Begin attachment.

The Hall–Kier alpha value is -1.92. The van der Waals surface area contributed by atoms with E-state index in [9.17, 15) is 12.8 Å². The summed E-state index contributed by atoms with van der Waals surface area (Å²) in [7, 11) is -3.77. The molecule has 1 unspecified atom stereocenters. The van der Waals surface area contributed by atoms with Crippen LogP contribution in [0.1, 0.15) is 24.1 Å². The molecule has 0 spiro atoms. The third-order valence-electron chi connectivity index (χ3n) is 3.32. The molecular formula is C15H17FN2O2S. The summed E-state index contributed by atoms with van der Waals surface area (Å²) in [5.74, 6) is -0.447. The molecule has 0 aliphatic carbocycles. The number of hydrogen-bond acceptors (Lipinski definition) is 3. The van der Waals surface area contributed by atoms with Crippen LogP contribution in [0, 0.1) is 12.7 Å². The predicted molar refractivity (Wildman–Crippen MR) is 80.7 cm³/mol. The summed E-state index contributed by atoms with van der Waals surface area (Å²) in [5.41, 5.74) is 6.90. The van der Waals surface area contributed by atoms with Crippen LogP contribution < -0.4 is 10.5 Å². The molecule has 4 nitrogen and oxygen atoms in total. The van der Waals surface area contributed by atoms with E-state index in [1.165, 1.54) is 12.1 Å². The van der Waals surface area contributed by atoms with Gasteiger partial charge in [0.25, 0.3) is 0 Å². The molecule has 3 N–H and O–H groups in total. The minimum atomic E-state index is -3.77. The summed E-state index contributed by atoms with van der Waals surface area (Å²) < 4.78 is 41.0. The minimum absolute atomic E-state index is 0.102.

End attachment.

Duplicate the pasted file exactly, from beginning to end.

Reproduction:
The Hall–Kier alpha value is -1.92. The van der Waals surface area contributed by atoms with E-state index in [9.17, 15) is 12.8 Å². The summed E-state index contributed by atoms with van der Waals surface area (Å²) in [7, 11) is -3.77. The molecule has 1 unspecified atom stereocenters. The van der Waals surface area contributed by atoms with Crippen LogP contribution in [0.1, 0.15) is 24.1 Å². The molecule has 0 spiro atoms. The third-order valence-electron chi connectivity index (χ3n) is 3.32. The molecular formula is C15H17FN2O2S. The summed E-state index contributed by atoms with van der Waals surface area (Å²) in [5.74, 6) is -0.447. The molecule has 0 aliphatic carbocycles. The number of hydrogen-bond acceptors (Lipinski definition) is 3. The van der Waals surface area contributed by atoms with Crippen LogP contribution in [0, 0.1) is 12.7 Å². The predicted molar refractivity (Wildman–Crippen MR) is 80.7 cm³/mol. The summed E-state index contributed by atoms with van der Waals surface area (Å²) in [5.41, 5.74) is 6.90. The van der Waals surface area contributed by atoms with Crippen LogP contribution < -0.4 is 10.5 Å². The molecule has 4 nitrogen and oxygen atoms in total. The van der Waals surface area contributed by atoms with E-state index in [1.165, 1.54) is 12.1 Å². The van der Waals surface area contributed by atoms with Gasteiger partial charge in [0.25, 0.3) is 0 Å². The molecule has 3 N–H and O–H groups in total. The minimum atomic E-state index is -3.77. The summed E-state index contributed by atoms with van der Waals surface area (Å²) < 4.78 is 41.0. The minimum absolute atomic E-state index is 0.102.